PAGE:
At 50km in, as I circled down into the valley and checked in to the halfway mark, I felt like I’d given everything, and everything from here wasn’t going to come from my legs, but straight from the mind. If I wasn’t so clogged up with Kendal mint cake and energy gels, the next 12km to where our amazing support crew from Project Awesome were waiting would have been a lot less painful. The first hill after 50km I experienced an all time sugar low. I could feel my fingers and insides shaking, but at the same time had absolutely no energy to pull myself up the hill, and I had to step aside several times to let runners past. Although I had no idea what they were saying, I really appreciated the words of support they offered as they heaved themselves passed me and carried on. The French can be friendly! I can’t describe the feeling of relief when I finally reached the checkpoint and Tom, Wolley and Lucia were there waiting with salted caramel brownies and a fresh pair of socks. I stayed in the check point for longer than I should have done, but the warmth of their company was really needed, and the buffet of cheese and bread was exactly what I wanted. The French do race nutrition very well. No messing around with energy gels, it’s everything you really want – cheese sandwiches, crisps, Roquefort, salami, and flat coke. After a change of socks and wrapping of tape around some serious chafing (thank you Tom), I was back on the trail with ‘only’ 38km left.
Unfortunately the next 38km were relentless. I was in a world of pain, and I’ve never wanted anything to be over as much as this damn race! The hills felt higher, steeper, and my knees and quads wanted to give in at every step. Running 50km is one thing, but running another 50km, with the same legs, degrading every step, is a whole other challenge. The km’s were ticking down very, very slowly, and my average pace had dropped to more than 9km/hour. At 85km, as the sky got darker, so did my mind. It never occurred to me to actually give up, but I just wanted it to be over, which of course, it could only be if I finished! So I kept moving, one foot in front of the other, gasping for air on the up hills, and side stepping down the descents, as my knees couldn’t work their usual movement. At 93km, my Suunto had died (it felt like I had too!) so I wasn’t sure exactly where I was. After one very steep ascent down into the valley, where a fully fledged hobble had been adopted, I finally heard the French commentator, and could see the flashing beams of the race finish. It was just a matter of minutes before I’d be face deep in a cheese board.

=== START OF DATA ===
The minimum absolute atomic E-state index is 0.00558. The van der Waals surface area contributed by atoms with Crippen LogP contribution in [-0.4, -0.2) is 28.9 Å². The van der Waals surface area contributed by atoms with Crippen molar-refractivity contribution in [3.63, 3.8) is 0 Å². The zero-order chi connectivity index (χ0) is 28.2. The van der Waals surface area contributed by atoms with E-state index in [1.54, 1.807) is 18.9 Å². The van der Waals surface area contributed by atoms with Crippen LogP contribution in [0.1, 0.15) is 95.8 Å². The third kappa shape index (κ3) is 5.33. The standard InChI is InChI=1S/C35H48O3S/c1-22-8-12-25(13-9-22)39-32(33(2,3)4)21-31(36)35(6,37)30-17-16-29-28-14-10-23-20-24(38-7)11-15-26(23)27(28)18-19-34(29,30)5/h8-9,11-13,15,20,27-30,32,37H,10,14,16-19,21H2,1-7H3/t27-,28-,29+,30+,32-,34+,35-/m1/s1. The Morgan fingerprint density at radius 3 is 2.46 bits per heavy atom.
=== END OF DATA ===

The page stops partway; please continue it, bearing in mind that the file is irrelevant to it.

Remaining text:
The finish line was an absolute party. Support crew waiting at the bottom, running in with me, high fives from the crowd, and the French techno blaring out of the speakers. I wanted to cry, faint, vomit, and laugh all at the same time. Luckily for all involved, I just laughed, and gave a lot of hugs. I had a prodigious sense of achievement over what we’d done, but the real achievers were the runners still out on the course, still in the pain cave and heading for the finish – my thoughts were with them!
Certainly not for the faint hearted, the Festival des Templiers is an epic race, taking in technical trails and using steep ascents to really challenge your limits. The time of year really made for a beautiful route, and by winding through leafy valleys, past tiny French villages and on top of rocky mountains, it encapsulates the beauty of the midi-Pyrenees. Nearly one week later, whilst the legs are still repairing, the mind reflects on what was one of the most challenging but rewarding trail races. And still slightly full from all the cheese.